Well, it's come to this: Like one-time innovator AMD before it, Mozilla has no Act 2, and they're consigned to just copying features from their dominant competitor, a sad about-face for a company previously known for doing The Right Thing.

[W]ebslices [sic] and [A]ctivites [sic]
Just in case the power of the Firefox platform wasn't obvious already, check out the Web Slices work from Daniel Glazman and the Activities work Mike Kaply's doing.

Here's my problem with what these guys are doing (copying the Web Slices and Activities features from IE 8, and then acting like this is a strength of the Mozilla platform): This is what Linux does: Copy features (from Windows and the Mac, in that case) without adding additional value. Here's why this is a problem: If all you're doing is spending time copying what's already on the competition, then what you're not doing is spending time on differentiating yourself. In the case of Linux, backers of this OS should be spending time making Linux unique and valuable, not derivative and almost-as-good. People won't switch to similar, they'll switch to better. It has to be much better.

Back when IE lacked key functionality, Mozilla's Firefox delivered in droves: We got tabbed browsing, inline find, and other innovative features. That made Firefox unique and valuable. It got millions of people to switch, including me.

Copying features--as Microsoft did with IE 7, though to be fair, they did add some unique features too (Quick Tags, anyone? Yeah, this was copied on Firefox too)--is about preventing people from leaving, not about innovating and driving new users. And that's lame. Mozilla should be above this. I find it hard to believe that a feature like Activities--which was once called Smart Tags and was widely reviled as anti-privacy and dangerous when Microsoft first tried to implement this technology years ago--is so useful today that Mozilla just has to have it. In fact, I think these guys should spend maybe, oh I don't know, more than 3 days thinking about it before just delivering this feature. It's pathetic.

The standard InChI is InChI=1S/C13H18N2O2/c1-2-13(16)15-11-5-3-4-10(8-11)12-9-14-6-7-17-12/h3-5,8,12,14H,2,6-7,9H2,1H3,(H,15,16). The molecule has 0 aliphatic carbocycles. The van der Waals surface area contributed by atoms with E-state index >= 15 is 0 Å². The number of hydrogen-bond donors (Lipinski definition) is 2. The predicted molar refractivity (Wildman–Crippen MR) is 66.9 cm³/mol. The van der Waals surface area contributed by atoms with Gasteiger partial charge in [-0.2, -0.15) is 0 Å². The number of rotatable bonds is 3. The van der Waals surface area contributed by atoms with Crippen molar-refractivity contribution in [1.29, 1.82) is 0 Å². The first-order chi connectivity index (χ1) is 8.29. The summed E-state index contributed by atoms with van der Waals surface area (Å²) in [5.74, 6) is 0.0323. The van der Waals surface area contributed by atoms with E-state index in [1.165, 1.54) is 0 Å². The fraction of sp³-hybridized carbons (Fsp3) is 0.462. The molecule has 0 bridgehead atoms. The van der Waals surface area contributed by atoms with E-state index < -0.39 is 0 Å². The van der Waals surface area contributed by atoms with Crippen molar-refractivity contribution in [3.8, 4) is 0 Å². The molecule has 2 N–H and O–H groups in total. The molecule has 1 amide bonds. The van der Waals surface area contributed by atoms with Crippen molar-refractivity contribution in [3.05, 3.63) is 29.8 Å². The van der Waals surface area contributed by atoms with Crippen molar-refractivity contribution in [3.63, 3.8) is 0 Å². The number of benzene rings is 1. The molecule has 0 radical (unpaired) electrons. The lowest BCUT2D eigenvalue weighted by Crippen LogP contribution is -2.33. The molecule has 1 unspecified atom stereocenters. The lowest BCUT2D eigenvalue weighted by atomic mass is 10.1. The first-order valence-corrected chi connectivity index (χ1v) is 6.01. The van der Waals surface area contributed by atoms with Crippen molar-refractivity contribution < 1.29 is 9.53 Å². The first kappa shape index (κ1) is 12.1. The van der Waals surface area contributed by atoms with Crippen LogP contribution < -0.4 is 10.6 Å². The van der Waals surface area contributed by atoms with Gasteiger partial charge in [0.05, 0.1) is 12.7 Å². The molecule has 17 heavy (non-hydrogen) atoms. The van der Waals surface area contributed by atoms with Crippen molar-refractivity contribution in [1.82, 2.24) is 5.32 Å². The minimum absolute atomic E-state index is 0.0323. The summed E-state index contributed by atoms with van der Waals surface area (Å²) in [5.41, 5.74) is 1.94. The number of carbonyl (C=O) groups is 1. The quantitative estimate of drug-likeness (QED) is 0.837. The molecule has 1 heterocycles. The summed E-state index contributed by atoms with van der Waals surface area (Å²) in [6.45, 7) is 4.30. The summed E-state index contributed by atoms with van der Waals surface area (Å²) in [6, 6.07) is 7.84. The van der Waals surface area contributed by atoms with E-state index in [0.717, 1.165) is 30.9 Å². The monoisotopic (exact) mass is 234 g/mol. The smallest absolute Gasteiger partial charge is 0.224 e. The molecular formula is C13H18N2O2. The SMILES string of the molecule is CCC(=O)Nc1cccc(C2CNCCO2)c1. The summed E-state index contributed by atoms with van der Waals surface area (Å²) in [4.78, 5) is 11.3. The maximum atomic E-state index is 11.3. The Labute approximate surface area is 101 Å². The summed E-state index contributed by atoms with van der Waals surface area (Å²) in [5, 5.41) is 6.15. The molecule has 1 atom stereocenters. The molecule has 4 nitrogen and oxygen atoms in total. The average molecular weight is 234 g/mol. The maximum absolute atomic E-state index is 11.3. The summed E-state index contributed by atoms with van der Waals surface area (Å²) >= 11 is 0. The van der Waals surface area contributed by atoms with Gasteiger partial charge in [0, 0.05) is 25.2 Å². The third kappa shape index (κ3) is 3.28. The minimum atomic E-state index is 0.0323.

My point is simple. Innovation should be celebrated. It's what makes things like Firefox 1.0 and virtually every Apple product on earth so interesting. Copying is lame. (Zune, cough.) And while virtually everyone who rallies around Mozilla and Firefox has probably spent some time riffing on Microsoft's inability to innovate and it's all-too-willing ability to copy, they should be turning the same critical eye on the people who, right now, are just copying.

Shame on you.